Bob Braudy wasn’t yet 10 years old when somebody painted a swastika on the steps leading up to his family’s house in Yonkers, New York.
“That stuck with me,” he said.
In his teenage years, he recalls overhearing his parents talk in hushed tones in the kitchen about how his dad was being passed over for promotions because he was Jewish.
As an adult, while he was consulting for a trucking company, somebody in leadership referenced a contract and told him, “I need you to Jew them down.”
“He didn’t mean it offensively. It was a microaggression. I didn’t know how to answer that,” he said. Now, at 78, he would know what to say, especially having been involved with the Anti-Defamation League for about three years. Passionate about uplifting the Jewish community and doing what he can to eliminate bias and antisemitism, Braudy recently helped launch a series of interfaith conversations in Flagstaff.
“If Jews continue to look inward, we’re not going to be around,” he said. “We have to look at how we can participate in and be valued members of the community.”
In 2017, Braudy met Pastor Adam Barnhart of Shepherd of the Hills Lutheran church while volunteering with the Coconino County Sheriff’s Search and Rescue Unit. Their shared interest in search and rescue and passion for their faith communities brought them together.
In 2019, they were both involved with Violins of Hope, a program involving a traveling private collection of violins, violas and cellos that belonged to Jews before and during World War II.
Working with the Jewish Federation of Greater Phoenix and the Arizona Community Foundation, Braudy brought the instruments to Flagstaff and created a two-day educational and concert program: one for students and one for adults. The adult program was hosted at Barnhart’s church. “It was a community event about the beauty that man can create with music contrasted with the horrors he can perpetrate,” Braudy said.
Braudy and Barnhart were both moved by the experience, and decided to collaborate to make more opportunities for cultural and religious exchanges.
They planned a “Ladke and Lefse” for their faith communities to talk about the different foods, how they’re prepared and the symbolism behind them.
“It was going to bring the communities together around carbs, because carbs unite everybody,” Barnhart joked.
COVID has indefinitely delayed that event. Barnhart said a few members of his congregation were especially disappointed and brainstormed some ways the two faith communities could mingle during COVID.
“The idea came up of having these studies together of these stories in the Hebrew Scriptures that are part of our scriptures as well,” Barnhart said.
Braudy thought it was a “damn good idea” and asked Congregation Lev Shalom Rabbi Emerita Nina Perlmutter if she would get involved.
She didn’t hesitate. Her father, Nathan Perlmutter, was the executive director of the ADL from 1979 to 1987, “so I grew up really valuing interfaith conversations.”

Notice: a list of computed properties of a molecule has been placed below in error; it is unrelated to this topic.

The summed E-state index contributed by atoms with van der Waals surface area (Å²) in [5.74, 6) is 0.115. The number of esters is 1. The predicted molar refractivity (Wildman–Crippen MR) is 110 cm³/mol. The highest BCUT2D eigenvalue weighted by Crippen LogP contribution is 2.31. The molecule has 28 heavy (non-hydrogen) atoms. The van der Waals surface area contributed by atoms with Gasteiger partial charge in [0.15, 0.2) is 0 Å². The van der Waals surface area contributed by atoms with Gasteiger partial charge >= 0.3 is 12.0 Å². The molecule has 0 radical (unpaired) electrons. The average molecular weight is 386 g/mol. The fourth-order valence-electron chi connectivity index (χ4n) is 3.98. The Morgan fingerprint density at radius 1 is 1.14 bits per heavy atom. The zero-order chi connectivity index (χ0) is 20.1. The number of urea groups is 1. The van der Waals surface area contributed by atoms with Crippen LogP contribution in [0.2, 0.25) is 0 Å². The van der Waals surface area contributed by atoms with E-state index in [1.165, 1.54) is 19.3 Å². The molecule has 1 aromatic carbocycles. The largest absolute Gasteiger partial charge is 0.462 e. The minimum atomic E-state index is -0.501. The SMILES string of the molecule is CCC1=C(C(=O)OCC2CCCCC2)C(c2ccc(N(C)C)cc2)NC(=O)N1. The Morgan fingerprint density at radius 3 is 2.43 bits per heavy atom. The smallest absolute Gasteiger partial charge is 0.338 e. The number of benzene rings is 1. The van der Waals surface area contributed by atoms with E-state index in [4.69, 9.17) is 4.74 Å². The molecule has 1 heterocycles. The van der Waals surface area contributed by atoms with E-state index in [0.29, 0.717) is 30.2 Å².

Perlmutter and Barnhart got to work choosing from a list of Bible stories selected by the church congregants who first came up with the idea. They held their first virtual presentation in March. They’ve held four more “Shared Stories” since, with about 40 people attending each time. The next discussion will be about Adam, Eve and the Serpent and is set for Wed., October 13, which Perlmutter noted lines up well with the Jewish calendar.
Braudy feels these events help to build understanding and respect between the two faith communities. “Shared Stories is about listening: listening to what others think and why and what they believe. And not critiquing, just accepting that’s their view of the world,” he said. The effort has brought the community closer and shows “people with disparate views can still get together and learn from each other.”
Barnhart has enjoyed learning about how the Jewish calendar emphasizes biblical texts at different times. “They’re not just a Sunday school lesson that you did 30 years ago, but they’re really alive and have great import. It’s just so cool to see those stories in that completely different light,” he said.
Perlmutter has been impressed with how familiar Barnhart’s congregants are with the stories they are discussing.
“Many of the people there probably know a lot more about the stories than many Jews I know, so I’ve been impressed with that. I’ve also been impressed by their honest curiosity,” she said.
Barnhart hopes the relationship building that comes out of Shared Stories will lead to “bigger and better things,” like doing service projects together.
In the meantime, he said these dialogues are happening in an important time, when the country is so polarized on political, social and moral issues.
“Everything seems to be driven to the edges, and radicalized. And these conversations are about meeting in the middle,” he said. JN